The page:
Professor of Ecology
Norwich, UNITED KINGDOM
His work focuses on Environmental Impact Assessment – measuring the state of nature – using environmental DNA.
South China Morning Post online
Using the latest biotechnology, a team led by Professor Douglas Yu of Britain’s University of East Anglia extracted DNA from digested blood in leeches’ stomachs, determined what animals they had fed on, and then produced a model of the distribution of wild animals in the Ailao Shan Nature Reserve in Yunnan province.view more
Prof Douglas Yu, from UEA's school of Biological Sciences, initially developed the RevMet method. He said: "In standard metagenomics, short stretches of DNA from mixed samples are compared to whole genomes, which can be expensive to generate. We discovered that we could conduct the analysis using 'reference skims' instead.view more
Researchers are setting up similar projects with ecotourism companies in the Amazon. Tourists would collect eDNA samples while visiting national parks, thus contributing to long-term biodiversity monitoring. “What you’re doing is you’re taking away the bottleneck of needing expert observers, and then you can study much larger areas,” says Douglas Yu, a molecular ecologist at the University of East Anglia in Norwich, UK.view more
Company founders include leading scientists Prof Douglas Yu, from UEA's School of Biological Sciences, and Prof Alfried Vogler, from Imperial College London.view more
Professor Douglas W. Yu from the School of Biological Sciences, University of East Anglia, who co-led the research, said: "DNA-based methods are a powerful way to relieve the taxonomic bottleneck in biodiversity assessment, but they are only partially able to relieve the sampling bottleneck. In the end, the only way to cover whole landscapes is to combine satellites, sequencers, and statistics."view more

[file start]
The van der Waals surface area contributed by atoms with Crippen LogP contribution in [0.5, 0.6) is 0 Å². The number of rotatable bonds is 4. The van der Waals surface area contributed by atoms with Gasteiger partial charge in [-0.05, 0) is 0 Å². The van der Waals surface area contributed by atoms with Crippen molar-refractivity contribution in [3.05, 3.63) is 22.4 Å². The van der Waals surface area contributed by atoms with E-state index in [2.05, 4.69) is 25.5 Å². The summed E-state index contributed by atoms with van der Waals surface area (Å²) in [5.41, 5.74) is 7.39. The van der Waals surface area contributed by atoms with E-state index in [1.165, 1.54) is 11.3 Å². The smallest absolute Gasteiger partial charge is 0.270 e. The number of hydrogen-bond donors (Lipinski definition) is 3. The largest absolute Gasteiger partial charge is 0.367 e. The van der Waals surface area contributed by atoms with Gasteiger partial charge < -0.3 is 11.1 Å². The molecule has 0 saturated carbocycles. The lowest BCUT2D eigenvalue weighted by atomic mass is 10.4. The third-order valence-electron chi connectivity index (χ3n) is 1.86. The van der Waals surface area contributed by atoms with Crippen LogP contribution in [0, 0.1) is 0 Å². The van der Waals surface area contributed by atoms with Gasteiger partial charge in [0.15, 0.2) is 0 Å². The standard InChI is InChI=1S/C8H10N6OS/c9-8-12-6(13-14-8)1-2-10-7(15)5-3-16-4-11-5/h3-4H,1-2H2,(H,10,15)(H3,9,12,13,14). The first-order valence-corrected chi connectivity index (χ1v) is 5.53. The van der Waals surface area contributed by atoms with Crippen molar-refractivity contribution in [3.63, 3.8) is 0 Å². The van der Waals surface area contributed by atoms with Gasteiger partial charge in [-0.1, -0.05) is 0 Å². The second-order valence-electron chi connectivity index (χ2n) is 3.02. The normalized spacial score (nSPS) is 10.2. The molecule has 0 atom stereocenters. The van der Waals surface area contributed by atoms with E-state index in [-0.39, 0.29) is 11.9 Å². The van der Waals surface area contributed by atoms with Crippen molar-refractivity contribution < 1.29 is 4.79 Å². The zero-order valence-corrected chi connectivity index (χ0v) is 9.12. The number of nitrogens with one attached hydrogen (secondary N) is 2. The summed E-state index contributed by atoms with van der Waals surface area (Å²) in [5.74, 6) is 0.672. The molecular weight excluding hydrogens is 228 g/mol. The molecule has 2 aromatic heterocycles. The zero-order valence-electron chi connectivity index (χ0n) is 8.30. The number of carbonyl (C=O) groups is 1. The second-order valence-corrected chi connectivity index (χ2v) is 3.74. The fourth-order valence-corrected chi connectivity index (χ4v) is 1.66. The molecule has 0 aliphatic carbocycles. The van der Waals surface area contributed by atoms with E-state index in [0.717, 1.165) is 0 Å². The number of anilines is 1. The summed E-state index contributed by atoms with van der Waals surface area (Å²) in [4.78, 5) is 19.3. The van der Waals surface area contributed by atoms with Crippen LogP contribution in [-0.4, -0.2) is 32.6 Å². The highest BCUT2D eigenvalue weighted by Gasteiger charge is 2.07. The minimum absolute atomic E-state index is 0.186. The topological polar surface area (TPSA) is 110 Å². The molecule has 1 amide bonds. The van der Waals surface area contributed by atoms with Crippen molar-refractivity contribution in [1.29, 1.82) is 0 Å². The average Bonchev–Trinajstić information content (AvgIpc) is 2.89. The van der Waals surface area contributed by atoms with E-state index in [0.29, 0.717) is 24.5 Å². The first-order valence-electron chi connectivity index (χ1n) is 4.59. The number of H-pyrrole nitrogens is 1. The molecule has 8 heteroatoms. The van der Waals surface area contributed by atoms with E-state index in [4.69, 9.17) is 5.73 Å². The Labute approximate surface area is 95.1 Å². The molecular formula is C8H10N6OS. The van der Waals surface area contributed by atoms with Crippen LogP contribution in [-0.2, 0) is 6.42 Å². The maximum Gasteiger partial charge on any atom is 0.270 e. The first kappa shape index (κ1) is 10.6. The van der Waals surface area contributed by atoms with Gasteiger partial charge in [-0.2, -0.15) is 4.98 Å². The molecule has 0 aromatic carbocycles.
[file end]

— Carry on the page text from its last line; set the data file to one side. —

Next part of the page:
The Belt and Road Initiative (BRI) represents the largest infrastructure and development project in human history, and presents risks and opportunities for ecosystems, economies, and communities.
Despite widespread recognition of its great promise to aid decision-making in environmental management, the applied use of metabarcoding requires improvements to reduce the multiple errors that arise during PCR amplification, sequencing, and library generation.
The accurate quantification of eukaryotic species abundances from bulk samples remains a key challenge for community ecology and environmental biomonitoring. We resolve this challenge by combining shotgun sequencing, mapping to reference DNA barcodes or to mitogenomes, and three correction factors: (a) a percent‐coverage threshold to filter out false positives, (b) an internal‐standard DNA spike‐in to correct for stochasticity during sequencing, and (c) technical replicates to correct for stochasticity across sequencing runs.
Environmental DNA (eDNA) has great potential to complement visual surveys, camera trapping, and bioacoustics in measuring biodiversity. We report here a large-scale attempt to use DNA from leech-ingested bloodmeals to estimate vertebrate occupancy at the scale of an entire protected area: the 677 km2 Ailaoshan national-level nature reserve in Yunnan province, southwest China.
Although environmental DNA shed from an organism is now widely used for species detection in a wide variety of contexts, mobilizing environmental DNA for management requires estimation of population size and trends in addition to assessing presence or absence.